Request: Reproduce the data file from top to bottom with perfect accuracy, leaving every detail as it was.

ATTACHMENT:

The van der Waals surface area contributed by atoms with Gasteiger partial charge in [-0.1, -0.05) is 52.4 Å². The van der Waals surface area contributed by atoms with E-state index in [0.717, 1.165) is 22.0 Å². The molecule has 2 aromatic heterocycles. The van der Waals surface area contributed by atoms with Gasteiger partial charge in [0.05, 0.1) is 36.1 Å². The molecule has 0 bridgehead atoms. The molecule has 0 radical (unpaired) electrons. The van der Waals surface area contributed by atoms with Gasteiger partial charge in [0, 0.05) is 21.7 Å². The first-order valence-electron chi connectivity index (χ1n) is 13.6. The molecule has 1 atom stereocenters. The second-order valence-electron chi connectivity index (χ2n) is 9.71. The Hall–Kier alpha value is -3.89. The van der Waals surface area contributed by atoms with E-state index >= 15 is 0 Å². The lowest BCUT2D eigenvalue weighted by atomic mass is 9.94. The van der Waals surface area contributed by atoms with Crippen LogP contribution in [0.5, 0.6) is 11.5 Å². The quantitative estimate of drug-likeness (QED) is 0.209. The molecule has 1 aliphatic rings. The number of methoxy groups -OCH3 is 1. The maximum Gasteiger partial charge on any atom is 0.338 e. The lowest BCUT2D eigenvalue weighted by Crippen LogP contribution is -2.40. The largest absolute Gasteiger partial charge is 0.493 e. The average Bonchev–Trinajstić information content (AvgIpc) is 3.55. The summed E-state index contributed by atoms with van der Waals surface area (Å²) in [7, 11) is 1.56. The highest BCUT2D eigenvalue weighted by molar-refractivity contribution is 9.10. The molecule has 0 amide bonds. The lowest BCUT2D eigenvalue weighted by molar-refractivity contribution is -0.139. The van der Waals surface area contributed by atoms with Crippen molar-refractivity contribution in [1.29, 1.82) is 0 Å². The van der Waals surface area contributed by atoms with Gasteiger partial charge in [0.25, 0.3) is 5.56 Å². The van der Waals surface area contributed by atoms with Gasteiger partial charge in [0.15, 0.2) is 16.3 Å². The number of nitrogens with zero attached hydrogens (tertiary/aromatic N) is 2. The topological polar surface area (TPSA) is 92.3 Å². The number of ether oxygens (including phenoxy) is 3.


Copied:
The van der Waals surface area contributed by atoms with Gasteiger partial charge in [-0.1, -0.05) is 52.4 Å². The van der Waals surface area contributed by atoms with E-state index in [0.717, 1.165) is 22.0 Å². The molecule has 2 aromatic heterocycles. The van der Waals surface area contributed by atoms with Gasteiger partial charge in [0.05, 0.1) is 36.1 Å². The molecule has 0 bridgehead atoms. The molecule has 0 radical (unpaired) electrons. The van der Waals surface area contributed by atoms with Gasteiger partial charge in [0, 0.05) is 21.7 Å². The first-order valence-electron chi connectivity index (χ1n) is 13.6. The molecule has 1 atom stereocenters. The second-order valence-electron chi connectivity index (χ2n) is 9.71. The Hall–Kier alpha value is -3.89. The van der Waals surface area contributed by atoms with E-state index >= 15 is 0 Å². The lowest BCUT2D eigenvalue weighted by atomic mass is 9.94. The van der Waals surface area contributed by atoms with Crippen LogP contribution in [0.5, 0.6) is 11.5 Å². The quantitative estimate of drug-likeness (QED) is 0.209. The molecule has 1 aliphatic rings. The number of methoxy groups -OCH3 is 1. The maximum Gasteiger partial charge on any atom is 0.338 e. The lowest BCUT2D eigenvalue weighted by Crippen LogP contribution is -2.40. The largest absolute Gasteiger partial charge is 0.493 e. The average Bonchev–Trinajstić information content (AvgIpc) is 3.55. The summed E-state index contributed by atoms with van der Waals surface area (Å²) in [7, 11) is 1.56. The highest BCUT2D eigenvalue weighted by molar-refractivity contribution is 9.10. The molecule has 0 amide bonds. The lowest BCUT2D eigenvalue weighted by molar-refractivity contribution is -0.139. The van der Waals surface area contributed by atoms with Crippen molar-refractivity contribution in [1.29, 1.82) is 0 Å². The van der Waals surface area contributed by atoms with Gasteiger partial charge in [0.25, 0.3) is 5.56 Å². The van der Waals surface area contributed by atoms with Gasteiger partial charge in [0.15, 0.2) is 16.3 Å². The number of nitrogens with zero attached hydrogens (tertiary/aromatic N) is 2. The topological polar surface area (TPSA) is 92.3 Å². The number of ether oxygens (including phenoxy) is 3.